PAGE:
Japanese Prime Minister Fumio Kishida is on his way to kyiv for a surprise visit and meeting with Ukrainian President Volodymyr Zelensky on Tuesday, Japan's foreign ministry said.
Mr. Kishida will
"convey to President Zelensky his respect for the courage and perseverance of the Ukrainian people who defend their homeland under his command, as well as the solidarity and unfailing support for Ukraine from Japan and the G7", whose
country of Asia is hosting this year, the ministry said in a statement.
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Fumio Kishida was the only leader member of the group not to have been to Kyiv since the Russian invasion in February 2022. He was regularly called upon to visit Ukraine.
In February, US President Joe Biden also made a surprise visit to kyiv.
Japanese television NHK said its reporters in Poland filmed a car carrying the prime minister to the town of Przemysl, from where foreign officials often boarded a train to Ukraine.
“The convoy entered Przemysl station and parked in front of a platform used by international trains to Ukraine. Prime Minister Kishida alighted from the first car of the convoy and boarded the last carriage of the train
“The convoy entered Przemysl station and parked in front of a platform used by international trains to Ukraine.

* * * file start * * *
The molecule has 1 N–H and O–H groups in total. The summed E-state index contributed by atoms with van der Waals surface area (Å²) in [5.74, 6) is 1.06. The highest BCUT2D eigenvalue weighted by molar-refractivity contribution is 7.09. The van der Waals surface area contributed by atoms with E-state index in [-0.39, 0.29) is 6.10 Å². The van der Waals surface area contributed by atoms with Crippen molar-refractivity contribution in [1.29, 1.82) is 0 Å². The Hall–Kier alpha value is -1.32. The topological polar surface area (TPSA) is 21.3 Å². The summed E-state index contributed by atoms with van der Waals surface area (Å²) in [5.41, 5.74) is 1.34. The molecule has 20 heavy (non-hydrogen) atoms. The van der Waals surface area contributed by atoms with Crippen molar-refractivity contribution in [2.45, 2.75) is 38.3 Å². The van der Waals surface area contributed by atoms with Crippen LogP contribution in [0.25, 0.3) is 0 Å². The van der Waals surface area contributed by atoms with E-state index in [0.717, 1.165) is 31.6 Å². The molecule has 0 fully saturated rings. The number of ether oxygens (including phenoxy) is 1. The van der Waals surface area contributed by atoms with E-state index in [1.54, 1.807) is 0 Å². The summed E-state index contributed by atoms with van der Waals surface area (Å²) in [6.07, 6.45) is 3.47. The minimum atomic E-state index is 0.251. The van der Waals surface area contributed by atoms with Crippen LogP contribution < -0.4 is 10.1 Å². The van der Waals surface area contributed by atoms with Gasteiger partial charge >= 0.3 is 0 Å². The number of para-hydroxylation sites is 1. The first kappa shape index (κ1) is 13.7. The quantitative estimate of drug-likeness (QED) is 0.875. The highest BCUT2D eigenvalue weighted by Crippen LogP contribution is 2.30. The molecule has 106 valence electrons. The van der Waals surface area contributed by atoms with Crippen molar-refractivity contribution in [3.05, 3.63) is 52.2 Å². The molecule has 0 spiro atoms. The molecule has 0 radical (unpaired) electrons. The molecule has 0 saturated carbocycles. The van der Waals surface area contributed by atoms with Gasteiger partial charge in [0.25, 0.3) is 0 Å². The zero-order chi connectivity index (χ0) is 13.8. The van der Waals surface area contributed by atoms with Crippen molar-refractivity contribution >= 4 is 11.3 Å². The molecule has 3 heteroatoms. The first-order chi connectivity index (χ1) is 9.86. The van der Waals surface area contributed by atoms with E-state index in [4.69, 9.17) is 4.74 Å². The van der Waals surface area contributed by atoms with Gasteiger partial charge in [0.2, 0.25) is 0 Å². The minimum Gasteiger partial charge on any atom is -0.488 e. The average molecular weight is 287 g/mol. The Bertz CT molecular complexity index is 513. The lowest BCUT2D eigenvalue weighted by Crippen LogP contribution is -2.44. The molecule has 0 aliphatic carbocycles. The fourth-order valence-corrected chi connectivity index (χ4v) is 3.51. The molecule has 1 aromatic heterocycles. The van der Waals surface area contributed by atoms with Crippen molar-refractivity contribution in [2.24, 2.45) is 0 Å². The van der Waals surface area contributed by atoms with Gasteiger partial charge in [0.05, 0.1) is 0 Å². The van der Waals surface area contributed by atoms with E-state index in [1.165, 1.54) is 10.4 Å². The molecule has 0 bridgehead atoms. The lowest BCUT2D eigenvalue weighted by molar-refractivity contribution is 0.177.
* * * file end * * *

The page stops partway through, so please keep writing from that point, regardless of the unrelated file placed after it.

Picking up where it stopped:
Prime Minister Kishida alighted from the first car of the convoy and boarded the last carriage of the train
,” she added.
According to the channel, the train left at 01:30 (00:30 GMT).
$5.5 billion aid
Mr. Kishida had repeated that this trip was “under study”, government sources mentioning to Japanese media concerns in terms of security and logistical challenges.
He becomes the first Japanese prime minister to visit a war zone since the end of World War II.
His visit comes as Chinese President Xi Jinping is in Moscow for a meeting with his Russian counterpart Vladimir Putin and, at the center of discussions, the conflict in Ukraine.
Tokyo has joined Western sanctions against Russia and offered help to Kyiv.
In February, Japan announced new aid of 5.5 billion dollars (5.1 billion euros) to Ukraine.
Tokyo also sent him defensive equipment and offered to welcome those fleeing the conflict.
Japan, however, did not provide military aid, its pacifist constitution obliging it to limit its military capabilities to defensive measures.